2. Once in Registry Editor look for the registry key in question. Do you still have that Error 1402 from Event Viewer? We need to look for it now. Make sure you use the first part of that very long key. Why? you’ll find out later on. As for me it was A8CD4AD91379E0F3B85DCF71AC8684DA.

3. Now in Registry Editor look for EDIT. Click FIND. Now type in or paste that very long key, hit “Find Next” once your done. Registry Editor should find that key for you. Now everything below that key or what we refer to as SUBKEY, you’ll certainly encounter an error saying that you do not have access or permissions. This is now what’s causing the Update to fail and thus giving you the 57A error code.57A 1 

4. We need to gain access to those keys, else the Update will continually fail. To gain access or permissions we need to perform necessary steps to have an Administrator account to gain FULL CONTROL.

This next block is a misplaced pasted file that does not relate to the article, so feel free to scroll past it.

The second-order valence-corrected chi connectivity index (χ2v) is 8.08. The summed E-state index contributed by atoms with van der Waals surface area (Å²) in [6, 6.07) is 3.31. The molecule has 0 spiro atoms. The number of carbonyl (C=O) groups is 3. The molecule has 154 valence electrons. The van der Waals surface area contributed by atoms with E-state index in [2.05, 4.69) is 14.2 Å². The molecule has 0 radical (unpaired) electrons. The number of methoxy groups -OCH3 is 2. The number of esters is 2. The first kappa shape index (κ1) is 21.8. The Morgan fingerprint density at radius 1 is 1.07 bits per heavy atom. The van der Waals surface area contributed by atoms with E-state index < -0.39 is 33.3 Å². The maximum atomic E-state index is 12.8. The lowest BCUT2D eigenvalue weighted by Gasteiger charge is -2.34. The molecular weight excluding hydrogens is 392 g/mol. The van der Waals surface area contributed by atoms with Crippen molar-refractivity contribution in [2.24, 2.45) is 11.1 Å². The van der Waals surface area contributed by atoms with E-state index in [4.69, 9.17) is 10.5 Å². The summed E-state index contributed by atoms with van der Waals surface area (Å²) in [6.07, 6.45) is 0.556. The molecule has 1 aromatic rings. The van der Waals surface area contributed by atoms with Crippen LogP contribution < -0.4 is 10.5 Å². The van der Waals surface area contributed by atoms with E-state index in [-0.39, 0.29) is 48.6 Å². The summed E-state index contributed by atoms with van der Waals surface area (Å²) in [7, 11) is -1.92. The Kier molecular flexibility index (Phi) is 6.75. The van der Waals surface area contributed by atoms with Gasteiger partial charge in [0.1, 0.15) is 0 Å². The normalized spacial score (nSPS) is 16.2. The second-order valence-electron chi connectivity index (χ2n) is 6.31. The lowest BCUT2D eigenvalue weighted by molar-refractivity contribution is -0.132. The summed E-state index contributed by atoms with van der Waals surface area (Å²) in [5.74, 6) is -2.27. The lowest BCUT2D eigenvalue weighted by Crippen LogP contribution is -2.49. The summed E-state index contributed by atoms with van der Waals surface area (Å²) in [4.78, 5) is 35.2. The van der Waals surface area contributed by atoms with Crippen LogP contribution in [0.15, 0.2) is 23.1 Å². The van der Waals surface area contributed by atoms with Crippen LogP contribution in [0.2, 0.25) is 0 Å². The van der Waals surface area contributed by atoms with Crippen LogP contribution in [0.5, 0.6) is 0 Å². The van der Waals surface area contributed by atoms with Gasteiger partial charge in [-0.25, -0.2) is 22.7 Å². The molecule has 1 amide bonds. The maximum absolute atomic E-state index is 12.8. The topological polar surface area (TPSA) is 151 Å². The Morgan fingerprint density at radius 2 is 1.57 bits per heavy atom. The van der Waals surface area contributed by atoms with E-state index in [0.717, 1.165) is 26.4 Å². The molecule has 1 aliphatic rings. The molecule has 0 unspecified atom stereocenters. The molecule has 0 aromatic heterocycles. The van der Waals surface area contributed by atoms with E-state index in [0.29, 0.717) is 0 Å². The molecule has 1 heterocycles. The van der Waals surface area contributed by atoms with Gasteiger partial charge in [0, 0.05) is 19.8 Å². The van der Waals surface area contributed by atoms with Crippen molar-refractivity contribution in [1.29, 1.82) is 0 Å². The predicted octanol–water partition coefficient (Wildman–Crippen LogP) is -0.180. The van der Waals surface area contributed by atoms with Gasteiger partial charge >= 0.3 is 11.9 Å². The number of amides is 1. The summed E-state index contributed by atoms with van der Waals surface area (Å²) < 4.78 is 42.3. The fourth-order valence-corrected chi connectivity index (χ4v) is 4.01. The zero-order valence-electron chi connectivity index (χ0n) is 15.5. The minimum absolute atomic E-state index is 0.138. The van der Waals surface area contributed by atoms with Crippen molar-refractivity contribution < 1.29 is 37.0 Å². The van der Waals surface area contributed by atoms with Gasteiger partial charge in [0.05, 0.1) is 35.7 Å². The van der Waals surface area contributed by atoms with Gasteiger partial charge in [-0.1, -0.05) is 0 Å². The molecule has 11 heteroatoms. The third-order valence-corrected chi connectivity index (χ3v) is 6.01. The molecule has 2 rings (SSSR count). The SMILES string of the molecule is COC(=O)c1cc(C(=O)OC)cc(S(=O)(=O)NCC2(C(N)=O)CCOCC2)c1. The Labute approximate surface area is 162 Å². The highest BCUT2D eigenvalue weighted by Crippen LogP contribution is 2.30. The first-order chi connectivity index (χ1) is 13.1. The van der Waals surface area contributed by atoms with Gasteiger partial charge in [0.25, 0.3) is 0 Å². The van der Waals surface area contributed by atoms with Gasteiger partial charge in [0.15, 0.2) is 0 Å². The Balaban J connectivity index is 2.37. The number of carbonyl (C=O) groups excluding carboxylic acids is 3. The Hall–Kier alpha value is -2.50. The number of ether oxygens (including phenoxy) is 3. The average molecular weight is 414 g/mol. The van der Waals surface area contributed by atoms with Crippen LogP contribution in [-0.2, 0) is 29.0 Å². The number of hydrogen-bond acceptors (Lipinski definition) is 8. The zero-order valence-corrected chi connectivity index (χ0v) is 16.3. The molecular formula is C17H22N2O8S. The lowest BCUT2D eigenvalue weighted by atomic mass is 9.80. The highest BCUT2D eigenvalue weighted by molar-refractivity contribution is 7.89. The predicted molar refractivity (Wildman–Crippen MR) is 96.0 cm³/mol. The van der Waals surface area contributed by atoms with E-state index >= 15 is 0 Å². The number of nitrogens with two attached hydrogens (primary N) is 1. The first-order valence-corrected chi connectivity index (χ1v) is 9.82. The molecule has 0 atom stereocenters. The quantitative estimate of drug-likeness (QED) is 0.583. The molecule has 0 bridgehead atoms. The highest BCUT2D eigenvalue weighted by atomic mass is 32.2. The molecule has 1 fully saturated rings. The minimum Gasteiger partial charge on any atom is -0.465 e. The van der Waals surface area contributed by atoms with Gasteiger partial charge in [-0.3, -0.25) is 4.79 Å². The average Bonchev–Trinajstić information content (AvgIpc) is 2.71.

a. Right click on the SUBKEY, ignore any errors. 
Choose Properties. Wait for a window and then Hit “Add…”.

                 57A 2

c. Another window should appear. Hit “Advanced…”. On the final window Hit “Find Now”.57A 3

d.  Find “Administrators” now by highlighting it and then hit OK. Wait we’re not yet done. Make sure that you select Full Control after adding Administrators.57A 4

e. Adding the Administrators as Full Control only gave you permissions for the key but not ownership. This is not enough. We need to be the Owner of this subkey. Hit “Advanced” and a bigger window should appear. Choose Owner now from among the tabs and select Administrators from the list appearing from under “Change owner to:”. Hit OK after highlighting Administrators from the list.

57A 5

f. Finally, hit OK. You should now have a full roster of the default permission of the Registry key.57A 6

Coup de Grâce: Perform the installation of Windows Update


Never forget to apply the same steps for adding Permissions and Ownership of the SUBKEYS or else you will end with the same error since not all of the problematic keys have the necessary permissions to allow modification.


13 responses

  1. Pavlovsky

    Thank You so much!! Your solution helped me a lot. After reading this i was on right track and finally i solved my problem. Once more… THANKS!

    April 2, 2011 at 11:06 PM

  2. Thank you very much. In my case, I needed to repeat the procedure several times, since each time, a different registry key was shown in the event log, but after fixing some permissions, my Windows Update is back on track.

    Thanks again.